Josiane-Melanie Langlois bursts with enthusiasm for her job as vice president of legal affairs at TransForce, a company that scored more than $2.7 billion in revenue in 2011. As a North American leader in the transportation and logistics industry, TransForce operates across Canada and the United States, managing a growing network of wholly owned and operated subsidiaries that benefit from TransForce’s financial and operational resources.
Québec’s civil law offers law students the choice of becoming lawyers, who attend cases in court, or notaries, who practice in the areas of traditional business contracts. Langlois selected the path of notarial law and has never looked back. She and her team of four at TransForce have overseen a steady stream of acquisitions over the past 11 years—an astonishing average of almost a deal per month for more than a decade.
Advantage: What makes you different from lawyers?
Josiane-Melanie Langlois: At law school, most of my peers were “fighters”—they were interested in more adversarial situations. At that time, I didn’t want to spend my time fighting; I had no plans to go to court, hence I chose to master in notarial law. Today, I have evolved in being a fighter in a different way.
What is TransForce’s key competitive differentiator?
TransForce is a growth-oriented company. We have more than tripled in size since I began here. It has been our plan to continue growing; it is a successful formula, and it works. We see no reason to change it. We keep the management and the basic structure of the [acquired] company. Our subsidiaries benefit from the volume of savings we are able to offer them, and we support them with services, including legal, that help them succeed.
One hundred acquisitions in 11 years—does the work get repetitive?
Never! The wide variety of projects I manage is one of the most enjoyable parts of the job. Month to month in this job, I touch on virtually every aspect a career in law might call for: corporate law, financial law, disclosure agreements, investor questions … it is never boring. Every day is different. The challenges that arise on large projects keep us busy and interested.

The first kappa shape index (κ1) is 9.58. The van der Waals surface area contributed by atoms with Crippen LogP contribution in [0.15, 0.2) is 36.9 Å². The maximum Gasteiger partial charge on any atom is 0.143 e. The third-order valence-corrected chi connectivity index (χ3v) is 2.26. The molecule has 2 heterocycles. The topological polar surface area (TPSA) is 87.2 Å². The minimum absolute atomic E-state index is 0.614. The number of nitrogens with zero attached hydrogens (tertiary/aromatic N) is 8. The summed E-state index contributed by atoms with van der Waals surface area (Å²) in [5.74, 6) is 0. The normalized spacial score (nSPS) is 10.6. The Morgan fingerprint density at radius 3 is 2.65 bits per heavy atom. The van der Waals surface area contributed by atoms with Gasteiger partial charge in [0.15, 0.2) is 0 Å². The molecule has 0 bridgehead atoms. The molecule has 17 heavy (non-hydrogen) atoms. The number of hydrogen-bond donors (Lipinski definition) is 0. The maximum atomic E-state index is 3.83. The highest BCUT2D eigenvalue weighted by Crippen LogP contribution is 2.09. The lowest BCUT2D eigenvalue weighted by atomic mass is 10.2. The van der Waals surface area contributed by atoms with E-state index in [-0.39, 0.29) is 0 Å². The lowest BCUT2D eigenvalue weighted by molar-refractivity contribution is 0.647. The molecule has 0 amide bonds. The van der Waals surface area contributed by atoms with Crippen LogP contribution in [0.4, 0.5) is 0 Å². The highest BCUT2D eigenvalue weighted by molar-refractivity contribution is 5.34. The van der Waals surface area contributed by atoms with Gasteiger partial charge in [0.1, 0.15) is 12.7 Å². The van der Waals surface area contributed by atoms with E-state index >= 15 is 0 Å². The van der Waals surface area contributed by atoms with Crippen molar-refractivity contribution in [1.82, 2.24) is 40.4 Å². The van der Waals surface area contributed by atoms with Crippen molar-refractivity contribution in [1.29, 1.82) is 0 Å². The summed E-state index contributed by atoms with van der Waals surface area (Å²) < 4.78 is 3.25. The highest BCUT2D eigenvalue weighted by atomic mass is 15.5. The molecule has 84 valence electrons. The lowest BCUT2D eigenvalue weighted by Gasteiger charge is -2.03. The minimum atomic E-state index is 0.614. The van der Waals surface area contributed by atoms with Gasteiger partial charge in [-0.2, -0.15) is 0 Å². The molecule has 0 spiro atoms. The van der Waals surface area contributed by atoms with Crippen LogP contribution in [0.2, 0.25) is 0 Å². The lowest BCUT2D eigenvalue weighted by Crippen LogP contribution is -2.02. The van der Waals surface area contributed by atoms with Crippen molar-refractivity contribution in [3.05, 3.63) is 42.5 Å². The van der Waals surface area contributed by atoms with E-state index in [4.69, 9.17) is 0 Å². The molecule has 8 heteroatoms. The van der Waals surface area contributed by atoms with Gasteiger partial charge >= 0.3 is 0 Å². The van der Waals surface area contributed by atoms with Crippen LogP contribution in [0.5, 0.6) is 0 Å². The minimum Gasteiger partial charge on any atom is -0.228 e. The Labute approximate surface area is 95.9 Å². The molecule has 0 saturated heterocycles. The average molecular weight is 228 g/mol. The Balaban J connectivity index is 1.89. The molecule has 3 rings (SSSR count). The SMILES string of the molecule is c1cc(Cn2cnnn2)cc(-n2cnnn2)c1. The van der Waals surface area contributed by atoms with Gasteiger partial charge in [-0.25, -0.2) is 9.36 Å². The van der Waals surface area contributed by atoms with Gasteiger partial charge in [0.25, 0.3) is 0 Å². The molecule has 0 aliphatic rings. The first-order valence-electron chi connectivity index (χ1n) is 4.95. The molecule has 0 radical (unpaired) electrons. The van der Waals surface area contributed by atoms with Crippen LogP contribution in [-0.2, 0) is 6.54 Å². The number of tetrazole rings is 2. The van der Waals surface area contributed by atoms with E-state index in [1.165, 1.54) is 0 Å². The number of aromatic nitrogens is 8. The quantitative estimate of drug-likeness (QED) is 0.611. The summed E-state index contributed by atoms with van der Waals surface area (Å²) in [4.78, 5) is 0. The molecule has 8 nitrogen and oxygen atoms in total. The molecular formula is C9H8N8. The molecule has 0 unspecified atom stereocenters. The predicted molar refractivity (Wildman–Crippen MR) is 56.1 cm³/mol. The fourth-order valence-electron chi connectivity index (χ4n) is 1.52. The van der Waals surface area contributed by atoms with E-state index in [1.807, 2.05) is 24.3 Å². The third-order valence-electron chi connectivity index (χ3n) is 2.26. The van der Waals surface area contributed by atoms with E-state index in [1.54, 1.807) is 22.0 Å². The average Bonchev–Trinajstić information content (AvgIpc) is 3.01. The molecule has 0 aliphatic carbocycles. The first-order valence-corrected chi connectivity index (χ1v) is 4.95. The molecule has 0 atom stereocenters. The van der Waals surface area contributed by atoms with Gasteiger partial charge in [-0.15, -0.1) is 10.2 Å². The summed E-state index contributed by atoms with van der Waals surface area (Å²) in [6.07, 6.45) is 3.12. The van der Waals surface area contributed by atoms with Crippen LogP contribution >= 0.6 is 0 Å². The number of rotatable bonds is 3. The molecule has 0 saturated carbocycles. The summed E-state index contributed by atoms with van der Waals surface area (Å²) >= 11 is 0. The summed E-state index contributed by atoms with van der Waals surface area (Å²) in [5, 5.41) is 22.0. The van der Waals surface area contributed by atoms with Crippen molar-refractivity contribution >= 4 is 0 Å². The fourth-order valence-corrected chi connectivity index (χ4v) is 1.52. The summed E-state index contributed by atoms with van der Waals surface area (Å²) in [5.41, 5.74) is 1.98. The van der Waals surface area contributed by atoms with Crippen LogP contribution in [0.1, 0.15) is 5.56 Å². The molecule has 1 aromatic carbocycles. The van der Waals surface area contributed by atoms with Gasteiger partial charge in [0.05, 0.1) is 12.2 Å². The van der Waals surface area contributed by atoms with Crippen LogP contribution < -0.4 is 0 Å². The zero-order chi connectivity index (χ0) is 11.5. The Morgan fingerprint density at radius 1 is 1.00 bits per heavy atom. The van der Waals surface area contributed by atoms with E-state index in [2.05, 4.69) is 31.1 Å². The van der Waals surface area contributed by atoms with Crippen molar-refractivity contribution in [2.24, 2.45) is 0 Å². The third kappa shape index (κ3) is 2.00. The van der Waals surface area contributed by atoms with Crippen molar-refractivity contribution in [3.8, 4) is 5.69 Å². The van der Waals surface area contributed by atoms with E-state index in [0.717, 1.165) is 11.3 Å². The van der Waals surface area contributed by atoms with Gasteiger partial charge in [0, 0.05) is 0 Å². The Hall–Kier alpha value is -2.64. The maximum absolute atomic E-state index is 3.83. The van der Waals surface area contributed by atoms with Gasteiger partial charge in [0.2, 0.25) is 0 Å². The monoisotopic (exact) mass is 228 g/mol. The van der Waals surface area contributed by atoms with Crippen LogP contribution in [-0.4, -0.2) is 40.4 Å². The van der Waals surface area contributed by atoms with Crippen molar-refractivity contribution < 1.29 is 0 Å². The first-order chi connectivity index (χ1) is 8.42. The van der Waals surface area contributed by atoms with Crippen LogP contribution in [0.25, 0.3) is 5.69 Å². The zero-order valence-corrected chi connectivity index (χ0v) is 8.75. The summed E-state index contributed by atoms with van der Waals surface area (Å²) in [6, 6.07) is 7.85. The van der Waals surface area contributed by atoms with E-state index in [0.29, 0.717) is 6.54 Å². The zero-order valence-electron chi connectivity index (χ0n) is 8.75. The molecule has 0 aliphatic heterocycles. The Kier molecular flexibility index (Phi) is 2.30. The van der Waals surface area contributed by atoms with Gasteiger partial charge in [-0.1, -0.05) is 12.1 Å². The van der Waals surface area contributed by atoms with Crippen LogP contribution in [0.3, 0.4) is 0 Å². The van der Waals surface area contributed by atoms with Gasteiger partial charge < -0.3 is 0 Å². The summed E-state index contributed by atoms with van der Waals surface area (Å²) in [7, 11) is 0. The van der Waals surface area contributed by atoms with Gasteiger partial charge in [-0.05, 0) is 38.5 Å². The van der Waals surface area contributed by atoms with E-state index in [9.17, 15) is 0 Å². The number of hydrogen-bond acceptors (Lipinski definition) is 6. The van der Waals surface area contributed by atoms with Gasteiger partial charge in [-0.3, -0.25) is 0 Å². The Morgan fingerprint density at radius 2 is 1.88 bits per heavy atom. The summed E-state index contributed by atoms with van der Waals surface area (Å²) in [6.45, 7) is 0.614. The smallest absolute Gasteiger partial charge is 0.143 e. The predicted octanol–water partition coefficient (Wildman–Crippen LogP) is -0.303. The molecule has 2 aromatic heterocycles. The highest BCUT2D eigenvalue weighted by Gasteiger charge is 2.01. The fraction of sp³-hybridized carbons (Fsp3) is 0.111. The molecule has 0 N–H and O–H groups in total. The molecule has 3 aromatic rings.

What is the biggest challenge you face?
Limitations on the time my team and I have to digest new challenges and suggest solutions. I wish there were 48 hours in every day. It is so important to delve into the detail of each project—often that is where the most creative solutions can be found—but time is simply so limited. No matter how hard you are working, you still need time to think, and time to think can be the hardest resource to come by.
You need to always be asking why. One person cannot possibly know everything, which is why you must constantly be going to the experts on the ground and in the field for information. Getting down to this level of detail is often how we find the most creative solutions. I feel most proud when I am able to find a solution that serves everyone well, and makes it fair.
What is next for TransForce?
Two years ago, we announced that we would be expanding into the United States, and that has brought with it a whole new set of opportunities and challenges. We are still looking at new acquisition opportunities.